Hong Kong market is in a red sea. The benchmark Hang Seng Index traded down 3.51 per cent, or 689.03 points, at 18,946.78. The H-share Index, tracking mainland-based companies, lost 4.25 per cent, or 356.11 points, to 8,021.69.
12:11 pm By Jessie Lau
The Hang Seng Index finished the morning trade at 18,894.88, down 3.77 per cent or 740.93 points from Tuesday’s close, and the Hang Seng China Enterprises Index sank 4.89 per cent or 409.50 points to 7,968.30.
Below is the midday chart of the Hong Kong market. Hang Seng Index (yellow), H-share index (purple). The percentage at the end show the difference from the opening, not the previous close. Click to enlarge the chart.
11:48 pm By Jessie Lau
The Shanghai Composite Index finished the morning session at 2,966.66, down 1.37 per cent or 41.08 points. The CSI 300 fell 1.64 per cent or 52.80 points to end at 3,170.33 by lunch break.
The Shenzhen Composite Index fell 1.16 per cent or 21.97 points to close at 1,873.78, and the Nasdaq-style ChiNext dropped 1.68 per cent or 37.73 points to 2,203.96.
Below is the midday chart of mainland stock indexes.
Shanghai Composite Index (yellow), Shenzhen Composite Index (green), CS1300 Index (purple) and ChiNext (blue). The percentage at the end of the chart represents the different from the opening, not from previous close. Click to enlarge the chart.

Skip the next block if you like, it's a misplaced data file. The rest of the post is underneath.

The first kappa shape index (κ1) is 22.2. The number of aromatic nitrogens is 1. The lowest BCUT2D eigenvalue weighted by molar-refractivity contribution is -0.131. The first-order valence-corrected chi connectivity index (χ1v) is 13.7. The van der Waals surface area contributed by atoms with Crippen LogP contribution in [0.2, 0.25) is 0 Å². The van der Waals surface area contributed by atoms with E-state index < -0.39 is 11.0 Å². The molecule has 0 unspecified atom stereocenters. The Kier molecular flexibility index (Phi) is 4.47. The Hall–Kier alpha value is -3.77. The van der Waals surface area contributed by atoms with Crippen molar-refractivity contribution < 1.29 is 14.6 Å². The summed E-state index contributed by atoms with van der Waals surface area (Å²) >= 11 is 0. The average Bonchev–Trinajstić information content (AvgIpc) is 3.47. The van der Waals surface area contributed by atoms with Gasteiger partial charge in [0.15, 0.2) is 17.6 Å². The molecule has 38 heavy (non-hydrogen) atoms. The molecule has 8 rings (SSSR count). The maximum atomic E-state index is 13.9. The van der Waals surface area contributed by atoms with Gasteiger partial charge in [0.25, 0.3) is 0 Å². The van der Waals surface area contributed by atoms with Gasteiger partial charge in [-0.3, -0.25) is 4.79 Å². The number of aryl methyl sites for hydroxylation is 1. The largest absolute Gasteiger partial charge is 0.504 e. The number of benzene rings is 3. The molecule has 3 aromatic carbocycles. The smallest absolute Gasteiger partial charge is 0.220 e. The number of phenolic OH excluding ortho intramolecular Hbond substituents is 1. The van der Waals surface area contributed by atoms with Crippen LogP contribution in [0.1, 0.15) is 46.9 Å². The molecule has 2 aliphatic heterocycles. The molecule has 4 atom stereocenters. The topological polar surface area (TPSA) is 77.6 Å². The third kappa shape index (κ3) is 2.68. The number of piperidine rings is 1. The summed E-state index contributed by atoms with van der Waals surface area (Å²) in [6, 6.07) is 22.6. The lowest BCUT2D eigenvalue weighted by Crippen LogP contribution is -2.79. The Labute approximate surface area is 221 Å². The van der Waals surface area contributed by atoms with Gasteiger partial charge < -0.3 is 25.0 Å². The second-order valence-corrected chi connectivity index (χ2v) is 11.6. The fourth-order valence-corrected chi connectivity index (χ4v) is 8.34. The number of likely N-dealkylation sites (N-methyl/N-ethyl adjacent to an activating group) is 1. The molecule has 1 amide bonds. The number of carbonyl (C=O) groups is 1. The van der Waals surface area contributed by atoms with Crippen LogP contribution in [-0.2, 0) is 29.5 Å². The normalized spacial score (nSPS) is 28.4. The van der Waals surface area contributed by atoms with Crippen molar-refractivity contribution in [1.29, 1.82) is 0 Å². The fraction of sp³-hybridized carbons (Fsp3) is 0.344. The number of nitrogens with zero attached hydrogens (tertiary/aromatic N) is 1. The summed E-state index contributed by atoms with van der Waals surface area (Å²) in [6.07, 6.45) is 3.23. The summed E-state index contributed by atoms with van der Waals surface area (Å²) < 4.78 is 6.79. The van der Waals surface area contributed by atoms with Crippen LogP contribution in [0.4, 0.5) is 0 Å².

11:22 am By Jessie Lau
The Hang Seng Index fell 3.41 per cent or 670 points to 18,965.81.
11:09 am By Jessie Lau
The Hang Seng Index fell 3.14 per cent or 616.77 points to 19,019.04, the Hang Seng China Enterprises index dropped 3.18 per cent or 266.41 points to 8,111.39.
Meantime, the Shanghai Composite Index traded at 2,982.98, down 0.82 per cent or 24.76 points. The CSI 300 lost 1.04 per cent or 33.54 points to 3,189.59.
The Shenzhen Composite Index moved down 0.34 per cent or 6.4 points to 1,889.35, and the Nasdaq-style ChiNext traded 0.83 per cent lower, or down 18.52 points, to 2,223.18.
11:00 am By Jessie Lau
Shares of Hong Kong property developers plunged, as speculations grow that Hong Kong might raise interest rates to halt the local currency’s depreciation. CK Property sank 5.599 per cent to HK$42.15, Henderson Land skidded 3.143 per cent to HK$41.6, Hang Lung Group declined 2.44 per cent to HK$21.95, and New World Development fell 3.075 per cent to HK$6.62.
10:34 am By Jessie Lau
The Hang Seng Index fell 2.3 per cent or 451.75 points to 19,184.06, and the Hang Seng China Enterprises index shed 2.28 per cent or 190.77 points to 8,187.03.
However, the Shanghai Composite Index rose 0.07 per cent or 1.99 points to 3,009.73, while the CSI300, which tracks the large caps listed in Shanghai and Shenzhen, dropped 0.18 per cent or 5.85 points to 3,217.28.
The Shenzhen Composite Index rose 0.42 per cent or 8.03 points to 1,903.78, and the Nasdaq style ChiNext added 0.07 per cent or 1.62 points to 2,243.32.
10:33 am By Enoch Yiu
Offshore yuan continued falling Wednesday morning, trading at 6.5999, down 0.15 per cent from Tuesday.
Onshore yuan was unchanged at 6.5784. The currency gained 0.01 per cent on Tuesday.
The spread between the onshore and offshore yuan has narrowed down to 275 basis points, down from a record 1,400 basis points on January 7.